Research on Information Disorder in Asia
There is nothing new about fabricated facts, malicious disinformation, attacks on journalists and other efforts to manipulate the information space and influence public opinion in Asia.
Yet, while concerns over “fake news” have prompted rigorous investigations in the United States and Europe over the past eighteen months, little is known about the way mis- and disinformation is spread in many Asian countries, where economic and digital developments — especially smartphones — have transformed people’s patterns of news consumption and distribution.
To fill this gap, the Journalism and Media Studies Centre (JMSC) at the University of Hong Kong has launched a series of short research articles that overview what is known about the scale and impact of disinformation in different Asian countries. The articles were produced in collaboration with media researchers and journalists in the region.
In this project, the researchers aim to map the landscape of each country’s own problems with information disorder. The articles aspire to answer several questions: On which platforms do falsehoods spread? Who are the actors? What motivates them? Why do specific topics and individuals become objects of mis- and disinformation? What is the scale and impact of false or misleading news?
Of course, Asia is made up of a diversity of countries. We speak different languages, have different cultures and religious beliefs and live under different political systems. Naturally, the matters at the heart of misinformation ecosystem in each country vary considerably.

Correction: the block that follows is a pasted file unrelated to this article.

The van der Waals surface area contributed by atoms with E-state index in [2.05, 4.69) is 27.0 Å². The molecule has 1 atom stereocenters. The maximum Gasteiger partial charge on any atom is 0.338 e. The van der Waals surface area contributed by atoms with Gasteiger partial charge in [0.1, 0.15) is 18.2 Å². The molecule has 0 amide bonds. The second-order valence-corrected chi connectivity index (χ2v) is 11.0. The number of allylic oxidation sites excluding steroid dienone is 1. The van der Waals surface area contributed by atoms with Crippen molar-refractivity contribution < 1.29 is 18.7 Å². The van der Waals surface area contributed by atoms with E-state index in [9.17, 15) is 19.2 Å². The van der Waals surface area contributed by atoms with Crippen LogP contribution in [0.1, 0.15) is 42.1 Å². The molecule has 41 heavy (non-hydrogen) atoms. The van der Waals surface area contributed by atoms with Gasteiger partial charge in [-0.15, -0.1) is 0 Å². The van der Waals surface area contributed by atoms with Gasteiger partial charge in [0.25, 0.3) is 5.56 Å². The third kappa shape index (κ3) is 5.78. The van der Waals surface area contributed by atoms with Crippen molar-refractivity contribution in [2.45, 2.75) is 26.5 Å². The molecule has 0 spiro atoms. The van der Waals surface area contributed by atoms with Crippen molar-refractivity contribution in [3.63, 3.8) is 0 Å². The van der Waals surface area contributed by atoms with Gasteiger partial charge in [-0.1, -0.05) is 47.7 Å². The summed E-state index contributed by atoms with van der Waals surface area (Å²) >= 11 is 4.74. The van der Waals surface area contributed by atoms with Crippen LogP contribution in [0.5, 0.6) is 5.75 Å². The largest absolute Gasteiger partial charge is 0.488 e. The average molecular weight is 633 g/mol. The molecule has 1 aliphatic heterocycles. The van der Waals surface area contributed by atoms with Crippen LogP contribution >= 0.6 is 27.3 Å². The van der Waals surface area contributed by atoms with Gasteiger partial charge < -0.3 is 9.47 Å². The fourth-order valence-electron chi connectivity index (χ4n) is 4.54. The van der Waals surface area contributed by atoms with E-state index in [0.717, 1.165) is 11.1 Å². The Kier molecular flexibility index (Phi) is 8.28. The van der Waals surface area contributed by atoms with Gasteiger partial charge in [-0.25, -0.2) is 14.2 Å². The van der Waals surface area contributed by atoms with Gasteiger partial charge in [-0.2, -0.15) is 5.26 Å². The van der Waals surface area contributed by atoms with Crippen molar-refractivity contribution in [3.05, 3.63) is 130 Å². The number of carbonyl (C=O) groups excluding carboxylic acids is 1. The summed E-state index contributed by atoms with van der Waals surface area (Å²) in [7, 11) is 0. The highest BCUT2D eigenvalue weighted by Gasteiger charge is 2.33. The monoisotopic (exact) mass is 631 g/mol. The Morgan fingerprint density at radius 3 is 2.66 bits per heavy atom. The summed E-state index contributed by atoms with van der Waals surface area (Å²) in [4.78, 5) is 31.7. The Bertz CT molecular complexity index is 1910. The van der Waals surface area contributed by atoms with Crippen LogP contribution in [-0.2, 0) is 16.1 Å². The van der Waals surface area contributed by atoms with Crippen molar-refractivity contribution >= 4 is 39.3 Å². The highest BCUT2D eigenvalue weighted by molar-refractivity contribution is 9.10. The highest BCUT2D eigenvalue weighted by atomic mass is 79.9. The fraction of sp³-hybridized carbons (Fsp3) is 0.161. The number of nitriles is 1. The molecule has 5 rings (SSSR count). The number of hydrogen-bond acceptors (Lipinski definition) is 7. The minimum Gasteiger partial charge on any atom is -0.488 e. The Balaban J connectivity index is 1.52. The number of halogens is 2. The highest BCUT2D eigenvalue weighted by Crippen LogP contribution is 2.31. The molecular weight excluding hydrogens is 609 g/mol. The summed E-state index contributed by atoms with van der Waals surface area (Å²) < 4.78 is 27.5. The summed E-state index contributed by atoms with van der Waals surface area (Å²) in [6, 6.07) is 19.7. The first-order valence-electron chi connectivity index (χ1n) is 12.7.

Additionally, many intertwined factors — culture, history, politics, economy, education, digital adoption, technology trends, media law, and press systems — affect each country’s situation. As such, the goal is not to encompass all such aspects, but rather to highlight salient characteristics that will inform academics, media professionals, technology companies, NGOs and government of critical issues and their impact on the community.
The overview reports could also inform the broader global discussion and research on misinformation already in progress. In some areas, Asian countries lead the world in technology use. Mobile-only internet usage, heavy reliance on chat apps, the popularity of emojis and messaging app stickers — these are some of the phenomena that were observed in the Asia-Pacific region years before they caught on internationally.
To start, the JMSC has published articles on Indonesia, Japan and the Philippines. We will add others, including South Korea and Singapore, soon. Pacific nations such as Australia and New Zealand are also planned to be included.
The research report is published by the Journalism & Media Studies Centre at the University of Hong Kong with the support of Google News Lab.